5| C| Used liver + Fresh liver| Nothing happened, the water got dirty from the decomposing liver. The contents also gave off a metallic scent. | There was no reaction. 0| | Used Liver + H2O2| Large bubbles formed, the test tube got warmer and the liver became suspendded. The test tube also gave off a metallic scent. | There was a large reaction. | 4| D| Crushed liver| The test tube got warmer. Many bubbles formed, there was a strong metallic odour. The bubbles are polygonal. | There was a rapid reaction. | 4| | Crushed potato| Foam formed. the sand begun to rise, the water got cloudy, there was a slightly sweet scent and the test tube got warmer. | A mild reaction occurred. | 3| E| Boiled liver| No reaction, the liver was charred. | There was no reaction. 0| | Liver at 37oC| The water got cloudy, the liver was floating, and bubbles formed. | Best reaction out of all three in section E| 3| | Liver at 0oC| The water got cloudy, the liver began to float and a couple of bubbles began to form. | There was a slow reaction| 1. 5| Error Analysis During this experiment, a couple of errors were made on our part. For one, the livers weren’t cut out to be the same size which may have skewed the results. The second error would be something we couldn’t really prevent. It is that the scale was up to our interpretation meaning it wasn’t persistent.
Questions 1. How do you account for the differences in the rates? The reactions where the rate of reaction was a 4 had hydrogen peroxide involved in the reaction. This is because catalase and hydrogen peroxide were involved in the reaction. When catalase comes in contact with hydrogen peroxide, the hydrogen peroxide turns into water and oxygen gas. The foam is pure oxygen bubbles created by the catalase and since it is an enzyme, this reaction is done extremely efficiently (up to 200,000 reactions per second! ). The potato and liver both contain catalase cells. he reactions where the rate of reaction were 0 was because there was no reactions that would occur from the reactants that were put into the test tubes. 2. Can H2O2 be broken down by catalysts other than those found in living systems? Explain your answer. Yes it can be. Hydrogen peroxide and be broken down by oxidization. Inorganic compounds such as ferric chloride and manganese dioxide can achieve this. 3. Describe the effect of temperature and particle size on the rate of enzyme action? Temperature can speed up enzyme action if it is warm, if it is cooler then it will slow down enzyme action.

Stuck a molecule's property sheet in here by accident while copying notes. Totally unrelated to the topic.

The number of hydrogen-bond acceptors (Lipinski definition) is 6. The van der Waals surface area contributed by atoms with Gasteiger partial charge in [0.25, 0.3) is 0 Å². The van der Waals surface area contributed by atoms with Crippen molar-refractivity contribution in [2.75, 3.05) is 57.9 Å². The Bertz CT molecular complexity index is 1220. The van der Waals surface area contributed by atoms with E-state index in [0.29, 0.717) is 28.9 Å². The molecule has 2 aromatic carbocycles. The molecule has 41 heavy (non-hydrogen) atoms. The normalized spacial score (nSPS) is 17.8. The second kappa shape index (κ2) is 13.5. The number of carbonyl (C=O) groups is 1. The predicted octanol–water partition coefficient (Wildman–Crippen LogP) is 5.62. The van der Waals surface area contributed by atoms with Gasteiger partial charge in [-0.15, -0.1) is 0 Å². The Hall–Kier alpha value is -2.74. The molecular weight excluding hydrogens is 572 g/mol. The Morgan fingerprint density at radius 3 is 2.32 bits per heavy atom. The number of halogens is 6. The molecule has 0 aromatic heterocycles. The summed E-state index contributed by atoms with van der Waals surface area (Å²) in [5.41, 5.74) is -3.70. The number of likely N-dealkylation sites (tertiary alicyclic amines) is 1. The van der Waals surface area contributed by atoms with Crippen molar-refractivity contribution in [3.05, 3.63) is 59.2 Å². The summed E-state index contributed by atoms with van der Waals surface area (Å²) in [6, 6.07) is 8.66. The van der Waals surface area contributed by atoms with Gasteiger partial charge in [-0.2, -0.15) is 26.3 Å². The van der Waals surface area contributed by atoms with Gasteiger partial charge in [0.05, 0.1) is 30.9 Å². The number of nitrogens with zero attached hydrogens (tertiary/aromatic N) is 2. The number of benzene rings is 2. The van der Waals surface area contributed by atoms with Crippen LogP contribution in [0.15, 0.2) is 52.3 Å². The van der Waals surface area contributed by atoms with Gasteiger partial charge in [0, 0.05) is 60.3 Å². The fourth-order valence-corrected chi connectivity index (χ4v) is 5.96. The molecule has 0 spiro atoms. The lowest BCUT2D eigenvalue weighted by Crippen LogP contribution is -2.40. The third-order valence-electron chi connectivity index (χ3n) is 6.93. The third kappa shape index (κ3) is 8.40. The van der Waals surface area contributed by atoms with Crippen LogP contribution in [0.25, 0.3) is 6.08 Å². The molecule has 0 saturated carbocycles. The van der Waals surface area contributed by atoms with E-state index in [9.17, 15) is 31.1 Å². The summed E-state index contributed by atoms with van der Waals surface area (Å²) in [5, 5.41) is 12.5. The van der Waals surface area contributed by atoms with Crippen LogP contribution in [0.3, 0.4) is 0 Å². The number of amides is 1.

If the particle is small then enzyme action will be fast and if the particle is big then enzyme action will be slower. 4. The body temperature of a dog is approximately 40oC. Would your results be different if you had used pieces of dog liver for this investigation? It wouldn’t make a difference unless the liver was fresh out of a dogs body since it would still be fairly hot. However if it was placed under the same circumstances that the liver we used was under then it would produce the same results since the livers temperature would end up dropping the same temperature as the liver we used.
What would happen if additional hydrogen peroxide were added to the second tube? There would be more foam being produces since there is more reactant to react with the catalase. Conclusion By the end of this lab, I learned a lot about inorganic enzymes and about how hydrogen peroxide reacts with catalase which was found in the liver. A couple of errors were made during the process but in the end we got the just of what each reaction would produce.
Works Cited Free, David. “Re: Can H2O2 be broken down by catalysts other than those in living systems?. MadSciNet: The 24-hour exploding laboratory.. N. p. , n. d. Web. 14 Oct. 2012. <http://www. madsci. org/posts/archives/2007-02/1171045656. Ch. r. html>. “HowStuffWorks “Why does hydrogen peroxide foam when you put it on a cut? “. ” HowStuffWorks “Science”. N. p. , n. d. Web. 14 Oct. 2012. <http://science. howstuffworks. com/innovation/science-questions/question115. htm>. “What are Enzymes?. ” wiseGEEK: clear answers for common questions. N. p. , n. d. Web. 14 Oct. 2012. <http://www. wisegeek. com/what-are-enzymes. htm>.